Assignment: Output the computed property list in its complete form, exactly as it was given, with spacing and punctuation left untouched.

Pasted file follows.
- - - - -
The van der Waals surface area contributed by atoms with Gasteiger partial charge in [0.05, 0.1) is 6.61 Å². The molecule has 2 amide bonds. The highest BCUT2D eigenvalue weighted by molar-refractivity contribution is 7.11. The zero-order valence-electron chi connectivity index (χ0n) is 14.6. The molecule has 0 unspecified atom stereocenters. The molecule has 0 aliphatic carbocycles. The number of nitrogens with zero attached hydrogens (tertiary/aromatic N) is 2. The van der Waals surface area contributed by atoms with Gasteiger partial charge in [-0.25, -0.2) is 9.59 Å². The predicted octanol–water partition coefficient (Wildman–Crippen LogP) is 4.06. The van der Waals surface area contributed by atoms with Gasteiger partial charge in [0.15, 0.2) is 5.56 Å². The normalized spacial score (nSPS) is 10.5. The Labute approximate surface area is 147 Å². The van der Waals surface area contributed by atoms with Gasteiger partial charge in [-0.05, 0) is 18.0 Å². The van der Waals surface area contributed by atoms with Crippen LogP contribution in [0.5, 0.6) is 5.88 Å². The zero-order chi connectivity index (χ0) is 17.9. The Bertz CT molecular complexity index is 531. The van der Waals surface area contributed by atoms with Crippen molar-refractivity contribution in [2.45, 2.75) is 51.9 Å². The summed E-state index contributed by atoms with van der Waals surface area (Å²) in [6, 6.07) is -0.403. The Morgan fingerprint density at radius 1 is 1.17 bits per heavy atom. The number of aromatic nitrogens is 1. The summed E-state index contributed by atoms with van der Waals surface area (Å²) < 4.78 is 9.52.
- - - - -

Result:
The van der Waals surface area contributed by atoms with Gasteiger partial charge in [0.05, 0.1) is 6.61 Å². The molecule has 2 amide bonds. The highest BCUT2D eigenvalue weighted by molar-refractivity contribution is 7.11. The zero-order valence-electron chi connectivity index (χ0n) is 14.6. The molecule has 0 unspecified atom stereocenters. The molecule has 0 aliphatic carbocycles. The number of nitrogens with zero attached hydrogens (tertiary/aromatic N) is 2. The van der Waals surface area contributed by atoms with Gasteiger partial charge in [-0.25, -0.2) is 9.59 Å². The predicted octanol–water partition coefficient (Wildman–Crippen LogP) is 4.06. The van der Waals surface area contributed by atoms with Gasteiger partial charge in [0.15, 0.2) is 5.56 Å². The normalized spacial score (nSPS) is 10.5. The Labute approximate surface area is 147 Å². The van der Waals surface area contributed by atoms with Gasteiger partial charge in [-0.05, 0) is 18.0 Å². The van der Waals surface area contributed by atoms with Crippen LogP contribution in [0.5, 0.6) is 5.88 Å². The zero-order chi connectivity index (χ0) is 17.9. The Bertz CT molecular complexity index is 531. The van der Waals surface area contributed by atoms with Crippen molar-refractivity contribution in [2.45, 2.75) is 51.9 Å². The summed E-state index contributed by atoms with van der Waals surface area (Å²) in [6, 6.07) is -0.403. The Morgan fingerprint density at radius 1 is 1.17 bits per heavy atom. The number of aromatic nitrogens is 1. The summed E-state index contributed by atoms with van der Waals surface area (Å²) < 4.78 is 9.52.